The Sunday Pages #59

24th May 2009 | by | No Comments

The Comics Daily team drag themselves away from the Excel Centre (and, er… Liverpool) long enough to capsule on up Amazing Spider-Man (and Family), Hellblazer, Uncanny X-Men and… Sonic the Hedgehog s darko divx movie online watch pelican brief the in divx children shouldn t play with dead things download ?

Review: Amazing Spider-Man #594
The current storyline, Spider-Man 24:7

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, screeches to an apparent halt with nary a ramification of the plotline considered. While it’s nice to see Osborn’s position formally acknowledged by the book with the most to gain out of the situation, it’s also a strange about-face for the plot. Likewise, the payoff of the story appears to be “New Yorkers have short memories” when Spidey inadvertantly cops the blame for ruining a sports game, turning everyone against him. The sub-plots are instead the true meat of the story… and more’s the pity, because they’re not so great either. Peter’s new roommate is impossibly one-note and abrasive, while JJJ Sr.’s proposal is the kind of mega status-quo changing proposal that’s harder than ever to take seriously in a post-One More Day world. And even if he and May actually do to go through with it, then aren’t Marvel concerned that Aunt May being a divorcee might… well… age the character? [JHu]

Review: Amazing Spider-Man Family #6

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Spider-Man spin-off titles aren’t doing very well, sales-wise, and worst of all is the mish-mash anthology “Amazing Spider-Man Family” which itself has to directly contend with the vastly superior “Amazing Spider-Man Extra”. For those unaware, “Family” is the book that Spider-Girl has been relegated to a supporting feature in following the cancellation of her own title, while the rest of the issue is taken up with 1 x in-continuity story (Jackpot belatedly revealed as an alcoholic lesbian), 1 x cracked-up all-ages story of “The Amazing Spider-Ma’am” and 1 x heart-warming vignette with bizarre fantasy elements. The Jackpot short did mildly interest me, if only because it fleshed out a criminally misused character somewhat. The rest of it was standard forgettable anthology fare. I don’t like asking “what’s the point?” of a comic (as a reader, the only purpose should be “to entertain”) but in a world where there’s already a generally rather good Spider-Anthology on the shelves …what’s the point of a second, worse one? [JHu]

Review: Hellblazer #255
So “Regeneration” turns out to be a rather slight two-parter, playing the classic Hellblazer trope of “old ghost can’t move on until Constantine sorts something out” before performing a volte-face that wraps the whole thing up rather more quickly than one might have anticipated. It feels like the story relies quite heavily on the startling iconography of the Plague Doctor (I read a blog recently that suggested that the scarily-masked figures could be the new Pirate/Ninja/Monkey/etc internet meme, an idea I can get onboard with), but that impact is lessened by artwork that feels a bit too light and clean. There’s a brief hint of Milligan building a longer-term story around the ups-and-downs of the Phoebe relationship, but beyond that, there’s been little in the way of setting down a marker for a run that will have lasting impact on the title. [SP]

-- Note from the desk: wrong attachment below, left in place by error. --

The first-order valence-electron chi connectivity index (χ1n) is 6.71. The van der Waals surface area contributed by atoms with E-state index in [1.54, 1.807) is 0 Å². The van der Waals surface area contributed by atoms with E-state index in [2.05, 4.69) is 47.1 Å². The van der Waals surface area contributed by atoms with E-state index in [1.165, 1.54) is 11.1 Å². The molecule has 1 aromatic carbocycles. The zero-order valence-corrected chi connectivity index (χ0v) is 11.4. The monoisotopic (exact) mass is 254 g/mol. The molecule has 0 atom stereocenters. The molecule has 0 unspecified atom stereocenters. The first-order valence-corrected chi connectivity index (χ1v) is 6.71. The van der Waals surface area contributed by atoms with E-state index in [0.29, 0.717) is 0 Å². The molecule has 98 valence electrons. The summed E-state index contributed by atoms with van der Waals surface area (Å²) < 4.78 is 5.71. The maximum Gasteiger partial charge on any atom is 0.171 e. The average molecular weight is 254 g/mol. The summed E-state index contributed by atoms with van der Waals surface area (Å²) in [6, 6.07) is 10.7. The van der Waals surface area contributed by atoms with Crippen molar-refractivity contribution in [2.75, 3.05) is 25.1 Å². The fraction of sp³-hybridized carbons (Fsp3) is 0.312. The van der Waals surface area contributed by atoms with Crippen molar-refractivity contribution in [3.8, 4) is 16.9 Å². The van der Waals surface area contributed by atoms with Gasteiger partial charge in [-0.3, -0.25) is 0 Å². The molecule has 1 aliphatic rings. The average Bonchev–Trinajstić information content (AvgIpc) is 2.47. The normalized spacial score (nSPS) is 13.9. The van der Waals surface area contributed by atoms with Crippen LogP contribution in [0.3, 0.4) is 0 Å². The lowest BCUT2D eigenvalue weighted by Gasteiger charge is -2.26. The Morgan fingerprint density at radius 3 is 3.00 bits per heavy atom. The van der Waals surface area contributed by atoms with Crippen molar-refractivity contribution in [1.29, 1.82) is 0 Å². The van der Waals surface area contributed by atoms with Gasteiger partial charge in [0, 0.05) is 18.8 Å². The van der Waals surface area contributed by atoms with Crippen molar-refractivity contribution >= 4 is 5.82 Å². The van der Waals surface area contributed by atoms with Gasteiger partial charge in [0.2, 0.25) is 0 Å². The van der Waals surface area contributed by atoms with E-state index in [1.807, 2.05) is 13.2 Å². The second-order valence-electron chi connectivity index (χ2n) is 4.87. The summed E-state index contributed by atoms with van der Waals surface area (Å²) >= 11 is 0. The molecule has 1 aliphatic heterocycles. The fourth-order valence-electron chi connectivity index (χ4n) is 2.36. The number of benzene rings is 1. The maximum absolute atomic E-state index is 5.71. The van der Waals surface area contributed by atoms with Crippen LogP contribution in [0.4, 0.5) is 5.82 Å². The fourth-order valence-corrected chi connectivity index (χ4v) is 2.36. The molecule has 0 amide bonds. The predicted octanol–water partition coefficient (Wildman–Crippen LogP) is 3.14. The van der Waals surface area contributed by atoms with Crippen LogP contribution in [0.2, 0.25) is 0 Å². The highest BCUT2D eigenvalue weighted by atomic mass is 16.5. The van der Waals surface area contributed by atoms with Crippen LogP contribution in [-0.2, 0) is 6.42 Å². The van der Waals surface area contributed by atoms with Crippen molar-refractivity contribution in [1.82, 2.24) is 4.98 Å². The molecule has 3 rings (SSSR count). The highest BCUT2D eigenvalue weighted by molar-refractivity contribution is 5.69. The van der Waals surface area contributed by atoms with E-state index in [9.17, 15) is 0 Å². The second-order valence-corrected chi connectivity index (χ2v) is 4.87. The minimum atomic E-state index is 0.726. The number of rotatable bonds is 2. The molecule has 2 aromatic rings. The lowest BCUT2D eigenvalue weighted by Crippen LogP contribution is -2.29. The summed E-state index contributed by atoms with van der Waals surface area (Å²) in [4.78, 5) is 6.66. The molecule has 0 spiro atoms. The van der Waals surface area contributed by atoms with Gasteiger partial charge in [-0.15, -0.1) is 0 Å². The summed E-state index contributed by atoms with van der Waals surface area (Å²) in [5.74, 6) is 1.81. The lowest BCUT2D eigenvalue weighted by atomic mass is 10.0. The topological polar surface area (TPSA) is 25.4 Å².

Review: Sonic The Hedgehog #200
Indulge us for a minute here, will you? It’s not every day that a licensed comic makes it to its fifteenth birthday, but Ian Flynn and Tracey Yardley have given their star a rather hollow triumph to mark the occasion. The bulk of the issue is taken up with the expected “final” showdown between Sonic and his nemesis, but what follows is rather unexpected, with two hundred issues’ of defeats obviously having taken their toll on Robotnik’s psyche. Fleetway’s Sonic The Comic may have reduced the scientist to nihilism first, but the effect is still shocking, and Flynn manages to work in a moral to the proceedings, with Sonic’s descent to the level of a personal vendetta robbing him of a truly satisfying victory. [JHa]

Review: Uncanny X-Men #510
Matt Fraction turns in what’s already become his stock-in trade here, with a very traditional X-plot relocated to a modern setting. With the Sisterhood’s targeted assault having disabled the core team, it’s up to the students to repel the aggressors. Instead of breaking off from a Claremont-esque baseball game, however, the youngsters here have to put group sex sessions on hold. Fraction cements his commendably sure grasp of the franchise, but his storytelling mechanics are a little threadbare in places. And as for Greg Land’s art- if you can’t say anything nice… [JHa]

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